Michelle Bachelet: Access to vaccines is a human right and must be a global public good
Vaccine inequity has dominated discussions on Covid-19, with many countries accused of ‘vaccine nationalism’, securing doses to inoculate only their populations. Making a human rights case, Geneva-based think tank Universal Rights Group held a side event against the backdrop of the 47th session of the Human Rights Council calling for vaccine equity to bring an end to the pandemic.
Over three billion doses of Covid-19 vaccines have been administered in 190 countries, yet there are stark differences in the pace of progress, with some nations inoculating large parts of their populations whilst others wait for first shipments to arrive.
On the sidelines of the 47th session of the HRC, the UN human rights body and several ambassadors representing various countries shared their thoughts on having a more equitable vaccine sharing scheme.
Speaking at the event, Michelle Bachelet UN High commissioner for Human Rights expressed that vaccines are an important way to end the pandemic, which has heightened and brought to light so many ills.
“Like a tsunami that follows an earthquake, the pandemic has generated a devastating socio-economic crisis, with long and far-reaching consequences,” she said.
“Rarely has the world faced such a cascade of setbacks and threats to virtually every right.”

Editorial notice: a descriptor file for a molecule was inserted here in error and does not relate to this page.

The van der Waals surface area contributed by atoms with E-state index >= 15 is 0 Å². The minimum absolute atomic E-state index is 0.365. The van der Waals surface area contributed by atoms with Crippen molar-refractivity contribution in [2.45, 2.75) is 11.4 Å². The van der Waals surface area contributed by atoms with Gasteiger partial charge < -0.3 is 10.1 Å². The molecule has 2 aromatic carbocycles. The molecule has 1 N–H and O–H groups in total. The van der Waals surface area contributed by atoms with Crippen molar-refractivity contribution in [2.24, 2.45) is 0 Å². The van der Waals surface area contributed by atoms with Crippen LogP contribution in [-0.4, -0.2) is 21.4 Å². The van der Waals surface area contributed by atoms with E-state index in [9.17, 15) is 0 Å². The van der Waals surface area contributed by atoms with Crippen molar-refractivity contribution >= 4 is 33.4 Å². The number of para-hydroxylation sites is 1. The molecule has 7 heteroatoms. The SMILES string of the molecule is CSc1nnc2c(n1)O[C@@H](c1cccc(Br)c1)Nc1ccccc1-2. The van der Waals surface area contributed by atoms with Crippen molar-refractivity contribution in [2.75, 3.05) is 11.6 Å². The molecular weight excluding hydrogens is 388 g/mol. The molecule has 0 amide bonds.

Globally there have been over 183 million confirmed Covid-19 cases and almost 4 million deaths, whilst 3.25 billion vaccine doses have been administered.
Current estimates demonstrate that around 11 billion shots are needed to fully vaccinate 70 per cent of the world’s population against Covid-19 and at the current jab rate this could increase by six billion doses at the end of the year.
To avoid this Bachelet urged countries, particularly wealthy ones, to give access to vaccines and make them a global public good. Stressing the gravity of the issue, she explained that in May G7 countries, which are some of the wealthiest major industrial nations, were vaccinating populations of up to 4.6 million a day, whilst in low-middle income countries this figure was 63,000 per day.
As a consequence, those with the resources could fully inoculate their populations by early 2022, whilst it would take the ‘have-nots’ 50 years.
This stark reality has prompted promises from countries around the world. Last month for example, at the end of the G7 summit, the countries pledged to donate one billion Covid vaccine doses to low-middle income nations by the end of 2022, however it is yet to be determined how this will happen.
Read also: Covid vaccines: UK to donate surplus, urges G7 to follow suit
These extra pledges are offset by restrictions on exports, where both the European Union and United States, for example, prohibit exports of some vaccines and its ingredients. This serves as a blow to an already limited vaccine supply, particularly following India’s surge in cases since March.
In February India was producing around six in ten of the world’s vaccine doses but halted exports in May, including its supplies to the Covax facility, an initiative which is seen as the only ‘hope’ for equitable Covid-19 vaccines sharing. The scheme established by groups including the World Health Organization and GAVI, the vaccine alliance has plans to inoculate 20 per cent of each of the populations of the lowest income countries by the end of this year. As of 2 July, Covax had shipped only about 95 million vaccines.